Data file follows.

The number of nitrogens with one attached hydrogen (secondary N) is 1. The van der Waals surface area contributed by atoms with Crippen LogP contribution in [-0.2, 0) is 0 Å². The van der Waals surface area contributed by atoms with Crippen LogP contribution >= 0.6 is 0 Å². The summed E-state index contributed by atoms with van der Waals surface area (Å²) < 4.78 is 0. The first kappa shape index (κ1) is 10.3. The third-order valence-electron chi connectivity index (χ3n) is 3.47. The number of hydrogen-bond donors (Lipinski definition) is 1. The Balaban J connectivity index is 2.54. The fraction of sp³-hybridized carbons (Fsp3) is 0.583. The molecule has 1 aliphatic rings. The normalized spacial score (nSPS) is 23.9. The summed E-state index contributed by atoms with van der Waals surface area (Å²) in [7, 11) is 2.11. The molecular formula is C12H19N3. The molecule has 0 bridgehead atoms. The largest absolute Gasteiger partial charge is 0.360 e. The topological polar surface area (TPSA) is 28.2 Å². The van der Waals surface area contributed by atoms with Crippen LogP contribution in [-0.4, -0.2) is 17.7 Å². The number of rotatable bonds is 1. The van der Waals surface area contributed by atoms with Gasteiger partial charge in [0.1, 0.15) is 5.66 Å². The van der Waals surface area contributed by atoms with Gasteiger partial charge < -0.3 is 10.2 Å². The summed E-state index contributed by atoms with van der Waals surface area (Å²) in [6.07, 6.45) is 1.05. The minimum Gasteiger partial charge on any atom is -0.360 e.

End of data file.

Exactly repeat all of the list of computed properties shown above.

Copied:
The number of nitrogens with one attached hydrogen (secondary N) is 1. The van der Waals surface area contributed by atoms with Crippen LogP contribution in [-0.2, 0) is 0 Å². The van der Waals surface area contributed by atoms with Crippen LogP contribution >= 0.6 is 0 Å². The summed E-state index contributed by atoms with van der Waals surface area (Å²) < 4.78 is 0. The first kappa shape index (κ1) is 10.3. The third-order valence-electron chi connectivity index (χ3n) is 3.47. The number of hydrogen-bond donors (Lipinski definition) is 1. The Balaban J connectivity index is 2.54. The fraction of sp³-hybridized carbons (Fsp3) is 0.583. The molecule has 1 aliphatic rings. The normalized spacial score (nSPS) is 23.9. The summed E-state index contributed by atoms with van der Waals surface area (Å²) in [7, 11) is 2.11. The molecular formula is C12H19N3. The molecule has 0 bridgehead atoms. The largest absolute Gasteiger partial charge is 0.360 e. The topological polar surface area (TPSA) is 28.2 Å². The van der Waals surface area contributed by atoms with Crippen LogP contribution in [-0.4, -0.2) is 17.7 Å². The number of rotatable bonds is 1. The van der Waals surface area contributed by atoms with Gasteiger partial charge in [0.1, 0.15) is 5.66 Å². The van der Waals surface area contributed by atoms with Gasteiger partial charge < -0.3 is 10.2 Å². The summed E-state index contributed by atoms with van der Waals surface area (Å²) in [6.07, 6.45) is 1.05. The minimum Gasteiger partial charge on any atom is -0.360 e.